SQL SERVER – Different Methods to Know Parameters of Stored Procedure

Suppose you have a stored procedure with some input parameters. There are two methods to know the list of parameters defined in a stored procedure.

Let us create the following stored procedure

CREATE PROCEDURE TEST_PROCEDURE
(
@CUST_ID INT,
@YEAR INT
)
AS
SELECT
@CUST_ID,@YEAR

Now to know the parameters used in the TEST_PROCEDURE stored procedure, you can use the following methods

1 Use SP_HELP system stored procedure

EXEC sp_HELP 'TEST_PROCEDURE'

When you execute the above method, this is the result of the second result set.

Parameter_name Type Length Prec Scale Param_order Collation
------------------ ----------- ----------- ----------- ------------------------------
@cust_id int 4 10 0 1 NULL
@year int 4 10 0 2 NULL

2 Use INFORMATION_SCHEMA.PARAMETERS system view

SELECT
PARAMETER_NAME,DATA_TYPE ,ORDINAL_POSITION
FROM
INFORMATION_SCHEMA.PARAMETERS
WHERE
SPECIFIC_NAME='TEST_PROCEDURE'

The result is

PARAMETER_NAME DATA_TYPE ORDINAL_POSITION
------------------------ ------------ ----------------
@cust_id int 1
@year int 2

If you know any other methods feel free to post as a comment.

Reference: Pinal Dave (http://blog.sqlauthority.com)

SQL SERVER – Is XP_CMDSHELL Enabled on the Server?

I am not a big fan of using command line utilities in general. But from time to time I do explore and play around with command line tools that make my life easier. Having said that, when working with SQL Server, I do often give out the recommendation of not trying to use the native xp_cmdshell commands with SQL Server. Even the SQL_Server_2012_Security_Best_Practice_Whitepaper talks about xp_cmdshell and recommends to avoid the same if it is possible. These are basic building blocks of security that I highly recommend my customers from time to time.

In this blog, let me show you two ways of doing the same.

TSQL Way

The easier way using standard T-SQL commands is shown below.

-- To allow advanced options to be changed.
EXEC sp_configure 'show advanced options', 1
GO
-- To update the currently configured value for advanced options.
RECONFIGURE
GO
-- Disable xp_cmdshell option now
EXEC sp_configure 'xp_cmdshell', 0
GO
RECONFIGURE
GO

This works great when you have direct access to the SQL Server box and you want to just do it on the box under question.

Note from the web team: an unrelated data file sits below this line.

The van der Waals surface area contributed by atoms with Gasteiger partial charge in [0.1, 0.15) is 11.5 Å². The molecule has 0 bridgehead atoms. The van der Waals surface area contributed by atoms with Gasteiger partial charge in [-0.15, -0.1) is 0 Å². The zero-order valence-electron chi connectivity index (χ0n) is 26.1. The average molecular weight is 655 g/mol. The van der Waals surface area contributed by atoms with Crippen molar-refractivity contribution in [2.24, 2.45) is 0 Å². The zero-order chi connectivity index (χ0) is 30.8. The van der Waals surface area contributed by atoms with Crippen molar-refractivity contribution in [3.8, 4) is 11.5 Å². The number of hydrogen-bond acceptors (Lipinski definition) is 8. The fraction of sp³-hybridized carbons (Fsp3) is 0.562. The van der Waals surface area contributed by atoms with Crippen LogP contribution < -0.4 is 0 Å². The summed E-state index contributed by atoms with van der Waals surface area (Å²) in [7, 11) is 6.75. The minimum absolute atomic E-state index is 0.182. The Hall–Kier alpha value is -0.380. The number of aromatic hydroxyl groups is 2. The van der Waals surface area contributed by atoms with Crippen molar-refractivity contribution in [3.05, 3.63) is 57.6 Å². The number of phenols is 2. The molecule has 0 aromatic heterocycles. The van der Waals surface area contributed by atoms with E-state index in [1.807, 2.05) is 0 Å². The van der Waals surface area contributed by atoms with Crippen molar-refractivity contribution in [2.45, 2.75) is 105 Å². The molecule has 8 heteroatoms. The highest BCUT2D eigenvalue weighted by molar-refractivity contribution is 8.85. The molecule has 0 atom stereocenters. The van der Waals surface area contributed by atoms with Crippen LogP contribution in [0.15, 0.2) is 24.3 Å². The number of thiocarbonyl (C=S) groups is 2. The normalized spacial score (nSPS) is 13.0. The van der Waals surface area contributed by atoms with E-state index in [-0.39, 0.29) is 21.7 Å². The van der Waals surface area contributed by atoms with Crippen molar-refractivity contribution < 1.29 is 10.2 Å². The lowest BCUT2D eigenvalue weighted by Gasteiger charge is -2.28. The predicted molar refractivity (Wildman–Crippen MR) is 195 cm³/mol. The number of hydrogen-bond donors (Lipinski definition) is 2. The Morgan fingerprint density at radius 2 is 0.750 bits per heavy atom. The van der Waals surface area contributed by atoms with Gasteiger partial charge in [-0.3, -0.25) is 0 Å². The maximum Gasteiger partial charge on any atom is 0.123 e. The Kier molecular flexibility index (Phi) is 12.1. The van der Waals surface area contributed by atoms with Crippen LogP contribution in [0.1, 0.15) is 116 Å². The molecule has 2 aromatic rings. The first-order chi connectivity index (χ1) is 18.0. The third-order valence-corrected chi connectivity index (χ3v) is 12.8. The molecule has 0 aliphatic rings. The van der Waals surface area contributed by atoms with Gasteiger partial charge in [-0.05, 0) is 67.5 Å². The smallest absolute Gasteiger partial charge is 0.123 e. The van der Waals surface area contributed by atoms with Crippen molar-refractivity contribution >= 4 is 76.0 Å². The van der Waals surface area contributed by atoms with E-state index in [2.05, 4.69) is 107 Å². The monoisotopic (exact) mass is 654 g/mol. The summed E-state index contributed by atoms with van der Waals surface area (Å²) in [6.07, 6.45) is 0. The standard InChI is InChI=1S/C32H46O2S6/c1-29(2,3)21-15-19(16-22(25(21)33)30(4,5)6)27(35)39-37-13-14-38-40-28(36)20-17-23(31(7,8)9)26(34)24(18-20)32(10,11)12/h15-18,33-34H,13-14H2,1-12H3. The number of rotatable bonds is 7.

PowerShell Way

For the world of administrators who manager literally 10’s or 100’s of servers in a datacenter, doing a line-by-line or a server-by-server T-SQL script doesn’t work. They want something as a script. Below is a PowerShell script that will find out if the xp_cmdshell option is enabled on a server or not.

[Reflection.Assembly]::LoadWithPartialName("Microsoft.SqlServer.Smo")  | Out-Null;
 $srv = new-object Microsoft.SqlServer.Management.Smo.Server("MSSQLSERVER")
 if ($srv.Configuration.XPCmdShellEnabled -eq $TRUE)
 {
 Write-Host "xp_cmdshell is enabled in instance" $srv.Name
 }
 else
 {
 Write-Host "xp_cmdshell is Disabled in instance" $srv.Name
 }

I am sure this can be run in a loop for all your servers. Here the default instance MSSQLSERVER is being used. I am sure you will be able to run the same script in PowerShell ISE to know your instance status wrt xp_cmdshell. I would highly recommend you to share your experience and how you ever used such scripts in your environments.

Reference: Pinal Dave (http://blog.sqlauthority.com)

Interview Question of the Week #013 – Stored Procedure and Its Advantages – How to Create Stored Procedure

There are some questions which are so old that they should not be asked in the interview and gets old. Here is one of the questions I have spotted so many times in the interview that if co-interviewer asks to the candidate, I often feel bored (well, I was caught yawning last time). Here is the question: